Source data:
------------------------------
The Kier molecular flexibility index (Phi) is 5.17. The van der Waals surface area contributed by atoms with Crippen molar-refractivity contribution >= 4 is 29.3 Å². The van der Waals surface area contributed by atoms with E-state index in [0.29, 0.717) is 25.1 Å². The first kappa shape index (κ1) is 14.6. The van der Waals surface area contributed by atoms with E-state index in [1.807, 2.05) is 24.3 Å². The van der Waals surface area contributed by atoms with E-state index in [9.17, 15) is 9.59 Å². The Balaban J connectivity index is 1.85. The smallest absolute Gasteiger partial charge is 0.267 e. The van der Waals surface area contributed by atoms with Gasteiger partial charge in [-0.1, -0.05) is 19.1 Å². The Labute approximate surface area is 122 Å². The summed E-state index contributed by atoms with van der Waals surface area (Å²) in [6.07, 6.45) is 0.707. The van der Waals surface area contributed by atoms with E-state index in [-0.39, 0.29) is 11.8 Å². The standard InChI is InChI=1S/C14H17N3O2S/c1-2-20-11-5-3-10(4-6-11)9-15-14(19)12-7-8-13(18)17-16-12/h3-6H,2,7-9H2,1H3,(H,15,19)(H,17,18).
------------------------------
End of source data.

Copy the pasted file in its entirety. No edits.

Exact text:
The Kier molecular flexibility index (Phi) is 5.17. The van der Waals surface area contributed by atoms with Crippen molar-refractivity contribution >= 4 is 29.3 Å². The van der Waals surface area contributed by atoms with E-state index in [0.29, 0.717) is 25.1 Å². The first kappa shape index (κ1) is 14.6. The van der Waals surface area contributed by atoms with E-state index in [1.807, 2.05) is 24.3 Å². The van der Waals surface area contributed by atoms with E-state index in [9.17, 15) is 9.59 Å². The Balaban J connectivity index is 1.85. The smallest absolute Gasteiger partial charge is 0.267 e. The van der Waals surface area contributed by atoms with Gasteiger partial charge in [-0.1, -0.05) is 19.1 Å². The Labute approximate surface area is 122 Å². The summed E-state index contributed by atoms with van der Waals surface area (Å²) in [6.07, 6.45) is 0.707. The van der Waals surface area contributed by atoms with E-state index in [-0.39, 0.29) is 11.8 Å². The standard InChI is InChI=1S/C14H17N3O2S/c1-2-20-11-5-3-10(4-6-11)9-15-14(19)12-7-8-13(18)17-16-12/h3-6H,2,7-9H2,1H3,(H,15,19)(H,17,18).